This policy paper is a comment piece on recent sexual harassment and abuse scandals in the British Parliament, which also references new UK research on justice and gender-based violence. The author draws on six years working for the British Parliament as a clerk (parliamentary civil servant) to reflect on why the parliamentary culture and management has long ignored sexual harassment, abuse and bullying, often moving victims on rather than challenging (alleged) perpetrators. The paper presents current research being conducted by the universities of Bristol, Cardiff and UWE and national charity Women’s Aid, which is asking ‘What does justice mean to victims of gender-based violence?’ Using emerging findings from interviews with over 250 victims/survivors of gender-based abuse, the paper draws lessons for how the House of Commons authorities should respond to sexual harassment and abuse within Parliament. Vital in any victim-centred response are some key principles. Victims/survivors must: be listened to and taken seriously, be empowered to make their own choices about what happens next, be given a range of options including formal sanctions as well as less formal routes, potentially including specialist ‘transformational mediation’ and, most crucially, all be given access to specialist advocates trained in sexual harassment and abuse.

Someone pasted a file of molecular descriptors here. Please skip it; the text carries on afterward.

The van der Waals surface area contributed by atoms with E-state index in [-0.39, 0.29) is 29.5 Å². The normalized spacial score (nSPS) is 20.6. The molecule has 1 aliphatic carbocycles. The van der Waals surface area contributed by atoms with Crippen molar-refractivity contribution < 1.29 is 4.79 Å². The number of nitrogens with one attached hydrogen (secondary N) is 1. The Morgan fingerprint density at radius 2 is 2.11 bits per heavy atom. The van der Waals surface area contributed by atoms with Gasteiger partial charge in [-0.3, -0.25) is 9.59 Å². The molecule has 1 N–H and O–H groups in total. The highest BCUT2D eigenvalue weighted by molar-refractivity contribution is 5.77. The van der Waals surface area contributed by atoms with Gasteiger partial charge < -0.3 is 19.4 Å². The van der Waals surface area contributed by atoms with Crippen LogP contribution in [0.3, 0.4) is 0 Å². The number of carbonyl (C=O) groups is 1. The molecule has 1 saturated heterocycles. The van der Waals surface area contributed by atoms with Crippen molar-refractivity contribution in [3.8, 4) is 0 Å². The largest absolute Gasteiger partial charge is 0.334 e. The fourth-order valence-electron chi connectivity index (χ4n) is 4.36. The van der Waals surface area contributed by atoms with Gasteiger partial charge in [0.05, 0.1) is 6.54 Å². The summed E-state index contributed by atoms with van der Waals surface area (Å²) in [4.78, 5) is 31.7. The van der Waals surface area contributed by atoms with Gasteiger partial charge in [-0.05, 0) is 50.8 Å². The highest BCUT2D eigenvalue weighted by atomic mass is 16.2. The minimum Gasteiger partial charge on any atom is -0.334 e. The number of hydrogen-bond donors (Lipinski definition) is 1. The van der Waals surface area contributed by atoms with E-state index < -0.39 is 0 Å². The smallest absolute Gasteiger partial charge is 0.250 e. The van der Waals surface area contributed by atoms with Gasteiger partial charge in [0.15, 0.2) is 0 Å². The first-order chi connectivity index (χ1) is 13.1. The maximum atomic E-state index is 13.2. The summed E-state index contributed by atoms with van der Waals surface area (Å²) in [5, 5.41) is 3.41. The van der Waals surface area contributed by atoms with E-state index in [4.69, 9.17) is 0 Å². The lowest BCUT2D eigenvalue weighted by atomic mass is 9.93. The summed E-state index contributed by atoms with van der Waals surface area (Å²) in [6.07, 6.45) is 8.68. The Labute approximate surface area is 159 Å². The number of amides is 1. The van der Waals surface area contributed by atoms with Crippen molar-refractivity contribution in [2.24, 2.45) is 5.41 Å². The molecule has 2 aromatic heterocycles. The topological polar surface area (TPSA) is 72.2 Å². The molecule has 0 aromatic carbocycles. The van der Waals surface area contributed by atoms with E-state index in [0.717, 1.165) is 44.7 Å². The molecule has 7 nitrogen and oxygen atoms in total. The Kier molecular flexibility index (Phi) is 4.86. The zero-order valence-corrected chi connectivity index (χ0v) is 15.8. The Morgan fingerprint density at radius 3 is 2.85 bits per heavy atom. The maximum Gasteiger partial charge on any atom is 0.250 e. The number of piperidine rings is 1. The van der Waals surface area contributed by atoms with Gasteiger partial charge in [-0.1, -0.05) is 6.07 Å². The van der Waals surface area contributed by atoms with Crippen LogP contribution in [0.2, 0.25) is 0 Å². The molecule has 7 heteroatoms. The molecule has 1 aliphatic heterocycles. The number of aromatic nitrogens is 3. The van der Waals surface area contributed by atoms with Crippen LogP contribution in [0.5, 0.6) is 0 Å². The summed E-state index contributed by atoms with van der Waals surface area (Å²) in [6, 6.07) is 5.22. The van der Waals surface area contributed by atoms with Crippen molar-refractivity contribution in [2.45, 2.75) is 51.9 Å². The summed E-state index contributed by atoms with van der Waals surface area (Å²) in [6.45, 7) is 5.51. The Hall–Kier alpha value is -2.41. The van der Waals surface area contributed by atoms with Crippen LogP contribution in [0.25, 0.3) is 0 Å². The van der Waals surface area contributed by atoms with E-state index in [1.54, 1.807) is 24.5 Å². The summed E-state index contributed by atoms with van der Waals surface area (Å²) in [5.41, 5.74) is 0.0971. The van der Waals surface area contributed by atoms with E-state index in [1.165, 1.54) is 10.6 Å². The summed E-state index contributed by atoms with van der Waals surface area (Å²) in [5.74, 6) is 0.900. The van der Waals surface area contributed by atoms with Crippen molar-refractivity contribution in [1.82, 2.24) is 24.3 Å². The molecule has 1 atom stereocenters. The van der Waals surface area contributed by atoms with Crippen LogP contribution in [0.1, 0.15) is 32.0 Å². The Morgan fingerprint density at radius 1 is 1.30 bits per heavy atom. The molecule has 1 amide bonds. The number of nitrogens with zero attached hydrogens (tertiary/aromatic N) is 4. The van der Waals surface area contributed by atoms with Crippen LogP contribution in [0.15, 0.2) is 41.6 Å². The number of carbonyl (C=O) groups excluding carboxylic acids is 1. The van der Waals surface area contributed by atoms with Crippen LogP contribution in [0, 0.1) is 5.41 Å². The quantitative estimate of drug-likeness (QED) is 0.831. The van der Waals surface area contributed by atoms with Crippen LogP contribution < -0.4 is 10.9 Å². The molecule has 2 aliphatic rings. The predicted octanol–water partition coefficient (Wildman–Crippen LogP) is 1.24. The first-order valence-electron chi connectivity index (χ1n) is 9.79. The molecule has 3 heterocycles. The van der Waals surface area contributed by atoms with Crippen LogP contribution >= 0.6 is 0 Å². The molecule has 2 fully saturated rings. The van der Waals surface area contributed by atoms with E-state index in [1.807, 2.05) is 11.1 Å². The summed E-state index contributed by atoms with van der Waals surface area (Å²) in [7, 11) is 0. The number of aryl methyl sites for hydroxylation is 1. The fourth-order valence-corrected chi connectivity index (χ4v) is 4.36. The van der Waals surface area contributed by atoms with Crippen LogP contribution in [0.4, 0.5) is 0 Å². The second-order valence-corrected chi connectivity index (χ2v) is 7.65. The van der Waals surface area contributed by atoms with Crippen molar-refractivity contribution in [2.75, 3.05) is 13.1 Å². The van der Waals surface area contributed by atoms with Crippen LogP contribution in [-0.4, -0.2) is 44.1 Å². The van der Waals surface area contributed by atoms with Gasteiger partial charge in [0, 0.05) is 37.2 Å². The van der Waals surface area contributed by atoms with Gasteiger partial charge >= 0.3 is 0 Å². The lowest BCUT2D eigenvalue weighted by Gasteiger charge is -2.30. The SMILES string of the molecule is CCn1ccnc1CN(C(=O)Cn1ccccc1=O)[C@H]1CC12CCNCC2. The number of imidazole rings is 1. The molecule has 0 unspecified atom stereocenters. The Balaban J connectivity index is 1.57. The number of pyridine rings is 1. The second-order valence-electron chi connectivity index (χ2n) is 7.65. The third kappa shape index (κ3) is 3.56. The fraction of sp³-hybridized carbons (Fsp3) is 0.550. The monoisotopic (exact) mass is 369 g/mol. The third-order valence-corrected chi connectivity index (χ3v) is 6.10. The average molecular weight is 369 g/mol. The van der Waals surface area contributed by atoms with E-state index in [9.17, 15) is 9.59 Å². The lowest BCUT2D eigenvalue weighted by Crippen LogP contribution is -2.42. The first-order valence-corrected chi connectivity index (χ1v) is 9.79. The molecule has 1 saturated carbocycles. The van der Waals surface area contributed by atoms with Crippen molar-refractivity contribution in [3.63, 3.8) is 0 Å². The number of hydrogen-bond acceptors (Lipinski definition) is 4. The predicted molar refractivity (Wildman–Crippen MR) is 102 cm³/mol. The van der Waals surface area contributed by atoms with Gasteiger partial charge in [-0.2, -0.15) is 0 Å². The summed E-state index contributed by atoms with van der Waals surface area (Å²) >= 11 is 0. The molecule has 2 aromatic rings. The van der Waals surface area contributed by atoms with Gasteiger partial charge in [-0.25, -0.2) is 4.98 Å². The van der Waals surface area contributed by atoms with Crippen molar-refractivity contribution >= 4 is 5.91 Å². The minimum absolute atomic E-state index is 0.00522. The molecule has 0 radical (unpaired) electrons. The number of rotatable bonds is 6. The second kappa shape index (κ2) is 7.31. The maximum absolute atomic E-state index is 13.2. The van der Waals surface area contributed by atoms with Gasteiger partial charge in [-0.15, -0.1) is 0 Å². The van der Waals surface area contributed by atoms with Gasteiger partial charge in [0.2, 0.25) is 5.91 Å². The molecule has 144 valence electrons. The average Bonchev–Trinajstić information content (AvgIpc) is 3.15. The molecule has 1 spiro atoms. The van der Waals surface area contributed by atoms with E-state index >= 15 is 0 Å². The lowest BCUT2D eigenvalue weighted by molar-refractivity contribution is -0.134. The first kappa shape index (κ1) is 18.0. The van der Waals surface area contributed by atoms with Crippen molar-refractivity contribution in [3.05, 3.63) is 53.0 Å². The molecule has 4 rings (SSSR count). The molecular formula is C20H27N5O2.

- sexual harassment